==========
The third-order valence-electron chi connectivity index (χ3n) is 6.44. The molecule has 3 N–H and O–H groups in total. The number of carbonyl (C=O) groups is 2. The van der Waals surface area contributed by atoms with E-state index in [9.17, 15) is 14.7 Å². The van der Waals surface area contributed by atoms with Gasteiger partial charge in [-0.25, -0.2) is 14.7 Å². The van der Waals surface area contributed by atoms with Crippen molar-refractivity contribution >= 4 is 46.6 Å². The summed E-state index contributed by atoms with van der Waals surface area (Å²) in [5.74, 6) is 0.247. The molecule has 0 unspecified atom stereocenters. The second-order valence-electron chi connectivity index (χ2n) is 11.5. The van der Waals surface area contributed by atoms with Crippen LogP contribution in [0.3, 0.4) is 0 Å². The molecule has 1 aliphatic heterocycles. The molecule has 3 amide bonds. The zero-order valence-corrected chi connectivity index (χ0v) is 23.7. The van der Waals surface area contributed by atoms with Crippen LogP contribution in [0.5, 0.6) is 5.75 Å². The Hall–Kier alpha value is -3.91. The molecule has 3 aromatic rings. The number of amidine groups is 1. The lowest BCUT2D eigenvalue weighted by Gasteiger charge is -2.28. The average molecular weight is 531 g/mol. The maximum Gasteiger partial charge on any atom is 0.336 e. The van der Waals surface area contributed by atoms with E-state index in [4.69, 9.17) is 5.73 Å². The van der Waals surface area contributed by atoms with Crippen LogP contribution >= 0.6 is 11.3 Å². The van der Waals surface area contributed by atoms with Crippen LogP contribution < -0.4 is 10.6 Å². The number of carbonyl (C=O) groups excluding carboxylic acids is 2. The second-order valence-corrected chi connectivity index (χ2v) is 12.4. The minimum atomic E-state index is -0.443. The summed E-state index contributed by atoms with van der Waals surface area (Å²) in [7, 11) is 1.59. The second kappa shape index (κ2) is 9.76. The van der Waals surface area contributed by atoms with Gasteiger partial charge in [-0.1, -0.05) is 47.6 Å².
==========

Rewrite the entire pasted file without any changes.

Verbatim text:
The third-order valence-electron chi connectivity index (χ3n) is 6.44. The molecule has 3 N–H and O–H groups in total. The number of carbonyl (C=O) groups is 2. The van der Waals surface area contributed by atoms with E-state index in [9.17, 15) is 14.7 Å². The van der Waals surface area contributed by atoms with Gasteiger partial charge in [-0.25, -0.2) is 14.7 Å². The van der Waals surface area contributed by atoms with Crippen molar-refractivity contribution >= 4 is 46.6 Å². The summed E-state index contributed by atoms with van der Waals surface area (Å²) in [5.74, 6) is 0.247. The molecule has 0 unspecified atom stereocenters. The second-order valence-electron chi connectivity index (χ2n) is 11.5. The van der Waals surface area contributed by atoms with Crippen LogP contribution in [0.3, 0.4) is 0 Å². The molecule has 1 aliphatic heterocycles. The molecule has 3 amide bonds. The zero-order valence-corrected chi connectivity index (χ0v) is 23.7. The van der Waals surface area contributed by atoms with Crippen LogP contribution in [0.5, 0.6) is 5.75 Å². The Hall–Kier alpha value is -3.91. The molecule has 3 aromatic rings. The number of amidine groups is 1. The lowest BCUT2D eigenvalue weighted by Gasteiger charge is -2.28. The average molecular weight is 531 g/mol. The maximum Gasteiger partial charge on any atom is 0.336 e. The van der Waals surface area contributed by atoms with E-state index in [4.69, 9.17) is 5.73 Å². The van der Waals surface area contributed by atoms with Crippen LogP contribution >= 0.6 is 11.3 Å². The van der Waals surface area contributed by atoms with Crippen LogP contribution < -0.4 is 10.6 Å². The number of carbonyl (C=O) groups excluding carboxylic acids is 2. The second-order valence-corrected chi connectivity index (χ2v) is 12.4. The minimum atomic E-state index is -0.443. The summed E-state index contributed by atoms with van der Waals surface area (Å²) in [7, 11) is 1.59. The second kappa shape index (κ2) is 9.76. The van der Waals surface area contributed by atoms with Gasteiger partial charge in [-0.1, -0.05) is 47.6 Å².